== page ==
Aesthetic-Usability Effect; Q1

The use of aesthetics is critical when producing a product that is for customers and retail use and value. The better looking a product is the more accessible it will be to people.  There are technical ways for aesthetics can be analysed; Fishwick indicates that ‘The features identified, typically called aesthetic criteria, are used to form measures of readability and have codified as a form of formal aesthetics’. The quality helps increase the usability and encourages the audience to continue to use the same sources in the future. The Aesthetic- Usability effect describes a phenomenon in which people think an object is easier to use if it is more visually pleasing, although it might not.

The understanding people have with the way the design is published also influences how successful it is at reaching the audience. Sears & Jacko (2007) states that ‘aesthetics should be considered as a design criterion for all applications, since poor appearance and interaction design may provoke adverse reaction’. The growing understanding of computers has allowed for the designs to become more creative.

Webcredible (2007) presents that ‘if you haven’t considered a demographic analysis to this point, now’s the time to get started. Product selection, tone of screen text, motifs, marketing strategies, links – virtually everything about an online business must be targeted with laser precision on a known demographic’. They should be encouraged to interpret what is used and to initiate problematic thinking and problem solving. To add appeal to a product such as a website, Heuristic Evaluation of Website Attractiveness and Usability (2001) points out that ‘the three phase model for a website evaluation is proposed, based on initial attractiveness, exploration/navigation and transaction’.

This has become more evident over time in all different worlds of technologies that we all use every day. Products like computers, mobile phones, personal music players and tablets all contribute to the aesthetic-usability effect.

Reference List

Fishwick, P. A. (2006). Aesthetic Computing. United States of America: Massachusetts Institute of Technology.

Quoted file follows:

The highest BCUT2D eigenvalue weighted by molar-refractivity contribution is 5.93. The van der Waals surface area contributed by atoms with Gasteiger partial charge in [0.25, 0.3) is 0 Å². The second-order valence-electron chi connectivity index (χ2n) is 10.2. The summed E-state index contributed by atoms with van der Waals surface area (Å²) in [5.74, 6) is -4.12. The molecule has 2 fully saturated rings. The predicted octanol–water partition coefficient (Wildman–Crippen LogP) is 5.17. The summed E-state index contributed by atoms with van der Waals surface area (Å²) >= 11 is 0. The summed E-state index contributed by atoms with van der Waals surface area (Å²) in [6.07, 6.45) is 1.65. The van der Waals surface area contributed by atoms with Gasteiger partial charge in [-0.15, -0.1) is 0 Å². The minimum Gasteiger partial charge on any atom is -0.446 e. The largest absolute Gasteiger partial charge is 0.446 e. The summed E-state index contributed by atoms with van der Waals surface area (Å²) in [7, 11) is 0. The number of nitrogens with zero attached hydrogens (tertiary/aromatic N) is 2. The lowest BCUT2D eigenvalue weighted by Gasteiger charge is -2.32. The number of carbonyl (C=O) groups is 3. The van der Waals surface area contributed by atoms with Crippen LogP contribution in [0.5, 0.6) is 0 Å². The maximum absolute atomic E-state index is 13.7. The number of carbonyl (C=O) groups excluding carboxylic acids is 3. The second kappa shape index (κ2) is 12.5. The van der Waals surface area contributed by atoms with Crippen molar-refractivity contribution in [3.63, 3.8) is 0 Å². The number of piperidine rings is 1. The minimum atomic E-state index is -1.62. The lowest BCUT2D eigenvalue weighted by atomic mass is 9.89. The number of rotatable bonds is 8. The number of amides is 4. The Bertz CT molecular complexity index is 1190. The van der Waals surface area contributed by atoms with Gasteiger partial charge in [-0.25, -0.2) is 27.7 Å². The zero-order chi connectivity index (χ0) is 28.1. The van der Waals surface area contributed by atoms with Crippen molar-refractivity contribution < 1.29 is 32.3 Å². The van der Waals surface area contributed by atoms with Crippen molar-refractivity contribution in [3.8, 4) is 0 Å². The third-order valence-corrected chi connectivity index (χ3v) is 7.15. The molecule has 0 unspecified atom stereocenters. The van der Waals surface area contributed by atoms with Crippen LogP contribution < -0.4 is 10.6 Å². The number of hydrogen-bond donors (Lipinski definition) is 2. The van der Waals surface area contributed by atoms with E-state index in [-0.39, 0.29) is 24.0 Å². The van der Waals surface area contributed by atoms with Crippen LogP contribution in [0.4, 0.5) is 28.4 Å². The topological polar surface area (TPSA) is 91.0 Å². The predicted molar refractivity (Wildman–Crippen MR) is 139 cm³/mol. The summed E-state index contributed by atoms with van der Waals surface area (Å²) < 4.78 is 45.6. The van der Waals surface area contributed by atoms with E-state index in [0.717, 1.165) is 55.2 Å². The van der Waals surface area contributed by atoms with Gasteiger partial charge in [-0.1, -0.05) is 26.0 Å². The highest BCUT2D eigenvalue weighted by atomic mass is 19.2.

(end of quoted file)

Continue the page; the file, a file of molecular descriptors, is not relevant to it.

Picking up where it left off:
Lidwell, W., Holden, K., & Butler, J. (2003). Aesthetic-Usability Effect. In Universal Principles of Design (pp.18-19). Massachusetts: Rockport.

Sears, A., Jacko, J. A. (2007). The Human-Computer Interaction Handbook. United States of America: Taylor and Francis.

Sutcliffe, A. (2001). Heuristic Evaluation of Website Attractiveness and Usability. Retrieved May 2010, from the Web site: http://www.springerlink.com/content/hpbfalklyku4bwnt/

Townes, F. (2007). Webcredible. Retrieved May 2010, from the Web site: http://www.webcredible.co.uk/user-friendly-resources/web-credibility/website-design.shtml

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Aesthetic-Usability Effect; Q2

Product 1

The first example of aesthetics is a florist. The florist is a good example because the shop always needs to be looking immaculate to encourage clients to by produce from their store. The colouring nature of the flowers and plants that are available engages customers to approach the shop, and therefore encourages word of mouth to form introducing more customers and boosting sales. In reaching the design principle of looks and accessibility a florist is a fitting example, with the willingness to aspire to create aesthetic designs.

Product 2

Aesthetics plays a major role in fashion. The creation of fashion and who it appeals to is immediately impacted by aesthetics. The human connection made with the creation of fashion decides on whether or not the fashion is to be made international and have a strong reputation in the market. This would then have an instant effect on the creations made by the designer. Shoppers need to automatically feel a connection to the clothing to buy it, and feel that it will gain attention by people.  If the fashion becomes a part of the mainstream then this indicates that the design has been accepted by a wide range of people and organizations.

Product 3

Jewellery has a strong reputation to be beautiful, something that is constantly appealing to the eye, an item that anyone who sees it immediately wants it. This is a lot to uphold for any company, but a company in particular is able to do this remarkably, Tiffany & Co. This jewellery company is able to uphold such a high standard of aesthetics that people all around the world are pinning for a little blue box.  This is overall a spectacular example of aesthetics and how its features play such a personal role in the design and evoke strong feelings towards a customer.